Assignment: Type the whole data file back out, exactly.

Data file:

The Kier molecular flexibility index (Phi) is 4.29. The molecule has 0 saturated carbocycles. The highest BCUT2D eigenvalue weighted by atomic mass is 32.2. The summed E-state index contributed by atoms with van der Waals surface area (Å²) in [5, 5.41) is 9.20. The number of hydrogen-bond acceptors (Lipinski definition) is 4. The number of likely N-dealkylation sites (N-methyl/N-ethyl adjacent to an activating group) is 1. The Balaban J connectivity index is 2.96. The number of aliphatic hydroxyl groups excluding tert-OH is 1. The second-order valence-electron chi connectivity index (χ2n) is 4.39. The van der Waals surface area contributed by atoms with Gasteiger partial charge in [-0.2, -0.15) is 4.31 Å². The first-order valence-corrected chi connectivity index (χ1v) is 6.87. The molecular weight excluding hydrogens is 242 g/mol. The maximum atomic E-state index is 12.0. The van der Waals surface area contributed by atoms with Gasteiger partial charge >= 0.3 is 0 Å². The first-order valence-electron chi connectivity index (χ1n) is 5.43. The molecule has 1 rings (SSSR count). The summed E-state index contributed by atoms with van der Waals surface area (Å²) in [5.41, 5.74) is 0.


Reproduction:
The Kier molecular flexibility index (Phi) is 4.29. The molecule has 0 saturated carbocycles. The highest BCUT2D eigenvalue weighted by atomic mass is 32.2. The summed E-state index contributed by atoms with van der Waals surface area (Å²) in [5, 5.41) is 9.20. The number of hydrogen-bond acceptors (Lipinski definition) is 4. The number of likely N-dealkylation sites (N-methyl/N-ethyl adjacent to an activating group) is 1. The Balaban J connectivity index is 2.96. The number of aliphatic hydroxyl groups excluding tert-OH is 1. The second-order valence-electron chi connectivity index (χ2n) is 4.39. The van der Waals surface area contributed by atoms with Gasteiger partial charge in [-0.2, -0.15) is 4.31 Å². The first-order valence-corrected chi connectivity index (χ1v) is 6.87. The molecular weight excluding hydrogens is 242 g/mol. The maximum atomic E-state index is 12.0. The van der Waals surface area contributed by atoms with Gasteiger partial charge >= 0.3 is 0 Å². The first-order valence-electron chi connectivity index (χ1n) is 5.43. The molecule has 1 rings (SSSR count). The summed E-state index contributed by atoms with van der Waals surface area (Å²) in [5.41, 5.74) is 0.